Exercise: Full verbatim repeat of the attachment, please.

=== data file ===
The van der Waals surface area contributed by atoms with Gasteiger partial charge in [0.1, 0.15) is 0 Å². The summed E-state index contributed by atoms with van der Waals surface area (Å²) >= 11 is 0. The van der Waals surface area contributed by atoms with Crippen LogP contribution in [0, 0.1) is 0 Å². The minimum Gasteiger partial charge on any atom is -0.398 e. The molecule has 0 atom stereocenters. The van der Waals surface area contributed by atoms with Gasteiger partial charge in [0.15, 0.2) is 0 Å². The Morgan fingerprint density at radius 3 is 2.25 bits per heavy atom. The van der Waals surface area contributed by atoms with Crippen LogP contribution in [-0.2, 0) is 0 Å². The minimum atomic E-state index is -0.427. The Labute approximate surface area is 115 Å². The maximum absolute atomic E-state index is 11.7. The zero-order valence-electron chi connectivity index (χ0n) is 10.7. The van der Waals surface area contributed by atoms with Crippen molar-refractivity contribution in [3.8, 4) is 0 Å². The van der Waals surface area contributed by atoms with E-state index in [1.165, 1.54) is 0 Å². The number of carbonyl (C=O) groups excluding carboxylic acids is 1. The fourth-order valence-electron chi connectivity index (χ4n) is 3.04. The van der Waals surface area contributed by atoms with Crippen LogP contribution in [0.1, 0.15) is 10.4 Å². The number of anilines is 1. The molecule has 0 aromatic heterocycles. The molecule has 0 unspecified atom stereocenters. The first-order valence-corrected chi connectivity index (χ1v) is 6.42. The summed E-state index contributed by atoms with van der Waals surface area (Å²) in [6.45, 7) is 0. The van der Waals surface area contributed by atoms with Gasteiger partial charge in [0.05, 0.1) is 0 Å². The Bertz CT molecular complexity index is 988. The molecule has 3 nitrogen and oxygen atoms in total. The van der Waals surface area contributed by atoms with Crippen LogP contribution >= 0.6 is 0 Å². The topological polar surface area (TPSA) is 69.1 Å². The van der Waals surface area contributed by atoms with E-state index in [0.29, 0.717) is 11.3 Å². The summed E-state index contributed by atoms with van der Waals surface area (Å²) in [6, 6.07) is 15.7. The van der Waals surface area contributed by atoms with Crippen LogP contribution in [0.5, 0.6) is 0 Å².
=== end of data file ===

The van der Waals surface area contributed by atoms with Gasteiger partial charge in [0.1, 0.15) is 0 Å². The summed E-state index contributed by atoms with van der Waals surface area (Å²) >= 11 is 0. The van der Waals surface area contributed by atoms with Crippen LogP contribution in [0, 0.1) is 0 Å². The minimum Gasteiger partial charge on any atom is -0.398 e. The molecule has 0 atom stereocenters. The van der Waals surface area contributed by atoms with Gasteiger partial charge in [0.15, 0.2) is 0 Å². The Morgan fingerprint density at radius 3 is 2.25 bits per heavy atom. The van der Waals surface area contributed by atoms with Crippen LogP contribution in [-0.2, 0) is 0 Å². The minimum atomic E-state index is -0.427. The Labute approximate surface area is 115 Å². The maximum absolute atomic E-state index is 11.7. The zero-order valence-electron chi connectivity index (χ0n) is 10.7. The van der Waals surface area contributed by atoms with Crippen molar-refractivity contribution in [3.8, 4) is 0 Å². The van der Waals surface area contributed by atoms with E-state index in [1.165, 1.54) is 0 Å². The number of carbonyl (C=O) groups excluding carboxylic acids is 1. The fourth-order valence-electron chi connectivity index (χ4n) is 3.04. The van der Waals surface area contributed by atoms with Crippen LogP contribution in [0.1, 0.15) is 10.4 Å². The number of anilines is 1. The molecule has 0 aromatic heterocycles. The molecule has 0 unspecified atom stereocenters. The first-order valence-corrected chi connectivity index (χ1v) is 6.42. The summed E-state index contributed by atoms with van der Waals surface area (Å²) in [6.45, 7) is 0. The van der Waals surface area contributed by atoms with Gasteiger partial charge in [0.05, 0.1) is 0 Å². The Bertz CT molecular complexity index is 988. The molecule has 3 nitrogen and oxygen atoms in total. The van der Waals surface area contributed by atoms with Crippen LogP contribution >= 0.6 is 0 Å². The topological polar surface area (TPSA) is 69.1 Å². The van der Waals surface area contributed by atoms with E-state index in [0.29, 0.717) is 11.3 Å². The summed E-state index contributed by atoms with van der Waals surface area (Å²) in [6, 6.07) is 15.7. The van der Waals surface area contributed by atoms with Crippen LogP contribution in [0.5, 0.6) is 0 Å².